The diversity of Oneida’s W.O. West can barely be summed up, but when considering all he has done, and is still doing, at age 85, two words come to mind: Renaissance Man.
William Osborne West Jr. has been a coal miner, a soldier in the U.S. Army during the Korean War, a chemist, biologist, physicist, an instructor of those three disciplines, an inventor holding multiple U.S. patents, creator of musical instruments (handmade banjos and violins), crafter of handmade grandfather clocks and furniture, and this is just the short list.
Today, W.O. paints scenes from the Big South Fork, turns out handmade wooden artforms on a lathe in his workshop, still hikes the BSF, makes hand carved walking sticks, attends the retired teacher’s meetings, enjoys time with his wife Shirley, a lady as gracious as you will ever meet, and enjoys time spent with her in the home he practically built himself (“I didn’t set the roof trusses,” he said), where they have spent the past 61 years together.
He met Shirley when she was working in her father’s store, known as the Arthur Smith Store on hwy 297 (Coopertown Rd.). Shirley began working there in the 8th grade.
“We sold groceries, feed, a little bit of everything,” Shirley said. “Working there could be aggravating sometimes, but I had some things that other boys and girls didn’t have because of the opportunity to work.”
West started his working career in his junior year of high school, with the West and Cotton coal business. His father, Willam O. West Sr., and Oscar Cotton (Scott County Judge Jamie Cotton’s grandfather) owned the mine in the Brimstone area.
After graduating high school, West went to Tennessee Tech and earned a degree in education, in 1953. He said he saw all the misery going on in the Korean War at the time, and decided to enlist in the Army.
Though West never got deployed to Korea, he spent two years in the Army, finishing out his military career in Fort Lee, Virginia. Shortly after coming back home, he met his future wife, Shirley.
In 1956, West began teaching chemistry, biology and physics at Oneida High School, where he stayed for 27 years, retiring in 1983. West estimates he taught close to 3,000 students during his teaching career. One of his former students, pharmacist Bill Dunlap, owner of Plateau Drugs, said, “W.O.West was the best instructor I ever had in high school, college or UT Memphis Pharmacy School. He was instrumental in me becoming a pharmacist.”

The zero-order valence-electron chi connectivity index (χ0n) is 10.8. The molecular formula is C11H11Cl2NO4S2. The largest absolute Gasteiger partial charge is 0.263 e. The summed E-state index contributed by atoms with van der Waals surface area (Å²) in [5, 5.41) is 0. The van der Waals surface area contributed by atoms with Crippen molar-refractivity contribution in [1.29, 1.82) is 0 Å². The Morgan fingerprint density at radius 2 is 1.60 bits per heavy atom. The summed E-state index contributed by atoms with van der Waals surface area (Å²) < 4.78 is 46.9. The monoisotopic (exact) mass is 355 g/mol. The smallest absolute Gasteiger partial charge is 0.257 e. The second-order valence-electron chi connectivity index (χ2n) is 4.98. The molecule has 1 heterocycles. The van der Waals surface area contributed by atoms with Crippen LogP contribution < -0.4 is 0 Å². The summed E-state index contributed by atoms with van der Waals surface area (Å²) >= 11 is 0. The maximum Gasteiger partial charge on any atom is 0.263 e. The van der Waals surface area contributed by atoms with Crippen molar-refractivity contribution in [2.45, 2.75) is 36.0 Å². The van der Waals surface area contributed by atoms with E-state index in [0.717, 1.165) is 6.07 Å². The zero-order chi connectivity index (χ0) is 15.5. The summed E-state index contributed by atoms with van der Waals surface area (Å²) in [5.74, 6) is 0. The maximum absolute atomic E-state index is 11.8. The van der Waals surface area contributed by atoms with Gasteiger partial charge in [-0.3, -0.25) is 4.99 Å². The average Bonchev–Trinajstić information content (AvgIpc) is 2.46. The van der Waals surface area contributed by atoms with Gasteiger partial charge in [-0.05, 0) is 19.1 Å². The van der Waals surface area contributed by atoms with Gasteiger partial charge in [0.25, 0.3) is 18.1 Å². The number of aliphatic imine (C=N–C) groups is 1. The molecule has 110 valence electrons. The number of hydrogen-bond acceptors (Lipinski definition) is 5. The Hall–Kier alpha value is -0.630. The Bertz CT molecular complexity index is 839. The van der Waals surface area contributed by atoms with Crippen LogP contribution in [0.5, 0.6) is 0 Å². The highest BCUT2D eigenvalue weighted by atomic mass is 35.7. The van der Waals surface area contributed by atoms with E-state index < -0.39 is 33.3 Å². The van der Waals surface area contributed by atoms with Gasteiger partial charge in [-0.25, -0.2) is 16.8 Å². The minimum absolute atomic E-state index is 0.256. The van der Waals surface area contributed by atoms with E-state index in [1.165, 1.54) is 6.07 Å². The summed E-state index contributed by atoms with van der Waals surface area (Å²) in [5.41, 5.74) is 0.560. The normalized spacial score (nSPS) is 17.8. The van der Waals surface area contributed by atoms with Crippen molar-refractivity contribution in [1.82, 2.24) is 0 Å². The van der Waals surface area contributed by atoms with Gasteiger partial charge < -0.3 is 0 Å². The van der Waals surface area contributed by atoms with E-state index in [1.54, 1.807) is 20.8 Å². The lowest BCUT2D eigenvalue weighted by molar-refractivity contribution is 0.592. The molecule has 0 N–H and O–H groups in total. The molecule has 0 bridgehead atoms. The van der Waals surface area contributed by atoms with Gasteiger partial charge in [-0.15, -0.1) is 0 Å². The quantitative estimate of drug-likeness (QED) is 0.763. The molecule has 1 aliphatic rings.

During his teaching tenure, West also became interested in making grandfather clocks.
“On a teacher’s salary I couldn’t afford to buy one, so I found a plan in Popular Mechanics magazine, and went to work. That first clock was a real challenge, there was a lot of detailed work I’d never done before.” He said he built the first clock in 1973. It ended up in his wife’s sister’s house.
“The second clock is in my sister Imogene Smith’s house, on the corner of Williams Creek and Coopertown Roads,” he said. “The third one I made is in my bedroom.”
West built 44 clocks, which are situated in homes all over Scott County. They are both functional and works of art in their own right, the beauty of the finished, hand-shaped wood housing is the intricacy of the clockworks.
As he continued to teach, another simultaneous career found West. George Taylor moved to Oneida to head up the Research and Development Department of Tibbals flooring, a local factory that was pouring out hardwood flooring at the time nonstop, employing three shifts, working 24 hours a day.